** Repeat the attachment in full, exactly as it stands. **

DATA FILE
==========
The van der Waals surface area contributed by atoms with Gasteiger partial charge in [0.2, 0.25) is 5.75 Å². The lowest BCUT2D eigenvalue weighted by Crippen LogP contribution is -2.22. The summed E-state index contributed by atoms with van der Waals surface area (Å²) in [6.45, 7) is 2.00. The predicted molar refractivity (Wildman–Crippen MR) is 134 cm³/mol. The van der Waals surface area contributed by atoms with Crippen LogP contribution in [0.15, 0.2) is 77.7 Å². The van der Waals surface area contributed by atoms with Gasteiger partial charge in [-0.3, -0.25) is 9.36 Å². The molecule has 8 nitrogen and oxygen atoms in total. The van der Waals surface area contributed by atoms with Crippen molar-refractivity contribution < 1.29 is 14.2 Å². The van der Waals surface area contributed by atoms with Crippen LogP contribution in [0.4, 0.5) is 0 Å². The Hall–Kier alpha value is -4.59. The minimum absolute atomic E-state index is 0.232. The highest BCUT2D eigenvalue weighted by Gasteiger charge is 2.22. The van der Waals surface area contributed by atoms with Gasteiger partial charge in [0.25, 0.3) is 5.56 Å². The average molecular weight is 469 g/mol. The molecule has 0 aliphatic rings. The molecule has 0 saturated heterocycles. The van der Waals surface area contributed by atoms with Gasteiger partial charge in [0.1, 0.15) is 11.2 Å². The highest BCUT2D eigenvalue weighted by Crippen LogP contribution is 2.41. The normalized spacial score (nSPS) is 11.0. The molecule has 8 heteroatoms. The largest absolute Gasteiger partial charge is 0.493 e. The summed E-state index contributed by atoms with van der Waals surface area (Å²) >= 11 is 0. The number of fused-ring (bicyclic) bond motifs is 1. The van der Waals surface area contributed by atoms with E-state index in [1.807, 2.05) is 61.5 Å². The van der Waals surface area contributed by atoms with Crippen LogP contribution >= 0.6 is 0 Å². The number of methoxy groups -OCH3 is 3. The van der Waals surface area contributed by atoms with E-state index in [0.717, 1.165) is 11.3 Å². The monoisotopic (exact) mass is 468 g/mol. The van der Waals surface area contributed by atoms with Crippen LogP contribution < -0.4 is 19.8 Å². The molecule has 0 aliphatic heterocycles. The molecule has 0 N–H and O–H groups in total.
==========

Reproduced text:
The van der Waals surface area contributed by atoms with Gasteiger partial charge in [0.2, 0.25) is 5.75 Å². The lowest BCUT2D eigenvalue weighted by Crippen LogP contribution is -2.22. The summed E-state index contributed by atoms with van der Waals surface area (Å²) in [6.45, 7) is 2.00. The predicted molar refractivity (Wildman–Crippen MR) is 134 cm³/mol. The van der Waals surface area contributed by atoms with Crippen LogP contribution in [0.15, 0.2) is 77.7 Å². The van der Waals surface area contributed by atoms with Gasteiger partial charge in [-0.3, -0.25) is 9.36 Å². The molecule has 8 nitrogen and oxygen atoms in total. The van der Waals surface area contributed by atoms with Crippen molar-refractivity contribution < 1.29 is 14.2 Å². The van der Waals surface area contributed by atoms with Crippen LogP contribution in [0.4, 0.5) is 0 Å². The Hall–Kier alpha value is -4.59. The minimum absolute atomic E-state index is 0.232. The highest BCUT2D eigenvalue weighted by Gasteiger charge is 2.22. The van der Waals surface area contributed by atoms with Gasteiger partial charge in [0.25, 0.3) is 5.56 Å². The average molecular weight is 469 g/mol. The molecule has 0 aliphatic rings. The molecule has 0 saturated heterocycles. The van der Waals surface area contributed by atoms with Gasteiger partial charge in [0.1, 0.15) is 11.2 Å². The highest BCUT2D eigenvalue weighted by Crippen LogP contribution is 2.41. The normalized spacial score (nSPS) is 11.0. The molecule has 8 heteroatoms. The largest absolute Gasteiger partial charge is 0.493 e. The summed E-state index contributed by atoms with van der Waals surface area (Å²) >= 11 is 0. The number of fused-ring (bicyclic) bond motifs is 1. The van der Waals surface area contributed by atoms with E-state index in [1.807, 2.05) is 61.5 Å². The van der Waals surface area contributed by atoms with Crippen LogP contribution >= 0.6 is 0 Å². The number of methoxy groups -OCH3 is 3. The van der Waals surface area contributed by atoms with E-state index in [0.717, 1.165) is 11.3 Å². The monoisotopic (exact) mass is 468 g/mol. The van der Waals surface area contributed by atoms with Crippen LogP contribution < -0.4 is 19.8 Å². The molecule has 0 aliphatic heterocycles. The molecule has 0 N–H and O–H groups in total.